What I Learned When I Quit My Job: Part One

[The following essay was originally published in 1999, as part of a short-lived monthly column in a webzine called Mr. Ridiculous, and it was later archived on whywork.org. Except for the short bio at the end, this is the original, unedited version.

Although I still like the basic approach of this essay – focusing on the emotional and psychological work necessary along the path to freedom from wage slavery – my thinking has changed a lot in the years since it was originally published, and I no longer agree with some of the assertions I made when I wrote it.  (Ah, the idealism of youth…)  I’m posting it here because I want an archive of it in its original form which is maintained by me, its original author. If I were to re-write this today, it would be in a much different tone.]

What I Learned When I Quit My Job: Part One
by D. JoAnne Swanson

Three years ago, I quit my dreadful, low-paying temp job.  After years of wage slavery, I was sick of jobs altogether.  I dreamed of a different kind of life, one where I could choose my own activities and meet my survival needs with ease.  It’s possible, and in the long run it takes something more than winning the lottery, having a rich spouse, or inheriting a fortune.  But before I delve into “survival without a job”, I’d like to offer some new definitions of terms we often use when discussing these matters.

  • JOB:
    Drudgery.  Alienated effort expended for someone else on their terms, often a corporation or boss, doing something you don’t care about, in exchange for external compensation – money, health insurance, benefits, pleasing others.  Something done against one’s will for the sake of a paycheck.  See “wage slavery”.
  • WORK:
    Satisfying, self-directed activity, sometimes (but not always) with tangible results, done for its own sake, driven by interest or fascination, sustained by intrinsic motivation.  Distinguished from “job” by the fact that work can be done with joy, deep care, and pride, whether or not money is received.  See “leisure”.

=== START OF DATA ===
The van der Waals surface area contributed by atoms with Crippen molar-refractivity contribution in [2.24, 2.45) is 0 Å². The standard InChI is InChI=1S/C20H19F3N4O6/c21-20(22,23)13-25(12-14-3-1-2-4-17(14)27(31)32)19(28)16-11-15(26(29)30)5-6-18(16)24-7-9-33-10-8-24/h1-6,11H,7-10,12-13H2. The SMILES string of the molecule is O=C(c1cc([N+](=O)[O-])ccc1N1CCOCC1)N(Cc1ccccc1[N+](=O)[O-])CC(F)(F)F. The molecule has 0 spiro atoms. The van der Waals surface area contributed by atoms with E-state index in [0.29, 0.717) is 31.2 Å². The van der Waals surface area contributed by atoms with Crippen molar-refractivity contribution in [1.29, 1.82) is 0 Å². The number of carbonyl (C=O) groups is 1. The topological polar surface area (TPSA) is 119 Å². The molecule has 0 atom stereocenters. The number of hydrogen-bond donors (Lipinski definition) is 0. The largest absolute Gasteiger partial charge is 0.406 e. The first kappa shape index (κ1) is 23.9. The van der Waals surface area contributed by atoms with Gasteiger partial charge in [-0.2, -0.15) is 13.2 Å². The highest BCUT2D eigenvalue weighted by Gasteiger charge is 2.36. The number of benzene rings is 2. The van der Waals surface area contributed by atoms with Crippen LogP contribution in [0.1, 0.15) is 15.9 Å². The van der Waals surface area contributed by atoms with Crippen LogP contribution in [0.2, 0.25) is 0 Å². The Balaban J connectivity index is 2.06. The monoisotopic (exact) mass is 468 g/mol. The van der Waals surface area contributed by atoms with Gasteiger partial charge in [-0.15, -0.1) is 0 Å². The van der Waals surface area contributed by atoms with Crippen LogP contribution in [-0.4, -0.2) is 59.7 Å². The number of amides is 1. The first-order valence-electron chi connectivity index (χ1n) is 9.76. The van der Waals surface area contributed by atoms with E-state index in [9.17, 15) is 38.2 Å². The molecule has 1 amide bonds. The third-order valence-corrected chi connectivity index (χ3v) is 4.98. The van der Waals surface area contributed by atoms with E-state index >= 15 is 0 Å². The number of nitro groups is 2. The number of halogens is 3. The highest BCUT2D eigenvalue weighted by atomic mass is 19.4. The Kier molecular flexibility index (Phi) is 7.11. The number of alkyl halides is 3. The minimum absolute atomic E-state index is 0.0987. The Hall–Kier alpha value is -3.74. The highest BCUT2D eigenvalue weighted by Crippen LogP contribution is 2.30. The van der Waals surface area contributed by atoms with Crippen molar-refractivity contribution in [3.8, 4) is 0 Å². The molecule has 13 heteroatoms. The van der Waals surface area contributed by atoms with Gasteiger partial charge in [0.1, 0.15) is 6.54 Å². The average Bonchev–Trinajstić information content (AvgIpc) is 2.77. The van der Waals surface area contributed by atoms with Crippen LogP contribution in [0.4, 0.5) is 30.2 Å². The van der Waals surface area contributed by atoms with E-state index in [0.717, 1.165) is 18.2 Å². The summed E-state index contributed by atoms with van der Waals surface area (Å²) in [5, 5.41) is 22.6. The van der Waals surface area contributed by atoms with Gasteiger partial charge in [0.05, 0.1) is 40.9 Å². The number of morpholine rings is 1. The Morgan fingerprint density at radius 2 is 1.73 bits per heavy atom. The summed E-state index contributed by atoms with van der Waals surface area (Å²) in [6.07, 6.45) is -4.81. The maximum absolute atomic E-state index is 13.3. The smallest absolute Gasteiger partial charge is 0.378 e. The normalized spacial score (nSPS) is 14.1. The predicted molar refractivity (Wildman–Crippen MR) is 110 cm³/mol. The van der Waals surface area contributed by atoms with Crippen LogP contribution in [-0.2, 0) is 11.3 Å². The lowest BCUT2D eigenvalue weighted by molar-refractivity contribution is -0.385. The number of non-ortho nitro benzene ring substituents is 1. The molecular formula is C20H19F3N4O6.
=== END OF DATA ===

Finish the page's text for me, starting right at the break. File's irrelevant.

Satisfying, self-directed activity, sometimes (but not always) with intangible results, done for its own sake, driven by interest or fascination, sustained by intrinsic motivation.  Not the same thing as “free time”, since that phrase suggests that everything else is “non-free (wage slave) time”.  Distinguished from “work” by…well, hmmm…see “work”.
    Being driven by an unhealthy work ethic, lacking a fulfilling sense of leisure (thinking of it as just “free time”), and/or feeling trapped in a soulless, alienated job you hate just for the sake of a paycheck.  Failing to see possibility for joyful work OR joyful leisure.  Feeling trapped in a cycle of spending most of one’s time at a job, and much of the rest recuperating.  Never being fully present in this moment; holding out for an elusive future promise.  Unfortunately, a very common condition.
    Defining work and leisure a whole new way.  Knowing deep inside, not just intellectually, that you don’t have to hold a job or be a wage slave to meet your needs in life.  Being able to enter that space in the present moment where the distinction between work and leisure is blurred.  Being committed to a job-free life, often while simultaneously working to free others from wage slavery.

“I’d quit this awful job in a heartbeat if only I had the money.”  That’s what I told myself for years.  But I’ve come to believe that lack of money is not the only thing that keeps most people stuck in wage slavery.  It’s a factor, yes, and my intention here is not to dismiss legitimate concerns about money – but for me it was by no means the whole story.  I know society makes it hard to live without a job, but what about that slave-driving, destructive work ethic operating in our minds and hearts?   Many of us never even question it.  We think it’s just the need for money keeping us stuck in our lousy jobs, but I’ve learned that the problem runs much deeper.

When I tell people I’ve been out of the 9-to-5 grind and happily job-free for three years (not unemployed – I write, after all, but my time is all my own), the first question I get asked is how I manage to support myself.  The short, incomplete answer: a combination of good fortune and deliberate, methodical planning.  The good fortune part: I’ve never had any trouble getting jobs when necessary, I’ve had supportive friends and family, and I received a small family inheritance (enough to pay my expenses job-free for about six months).  The planning part: I invested my money, made a few unpopular life choices, saved earnings from the years I spent being a wage slave, and embarked upon some serious self-exploration until I knew exactly what I wanted to do with my life outside the bounds of a traditional job.  That planning part is not as easy as it sounds, but I think it’s much better than wage slavery.  So I started, at a young age, to make choices that would allow me freedom to live a self-directed life.  To wit:

1)       I’ve consciously chosen to live simply and avoid debt.  I know I can be quite happy with few material goods.  I’ve also chosen not to have children or keep pets.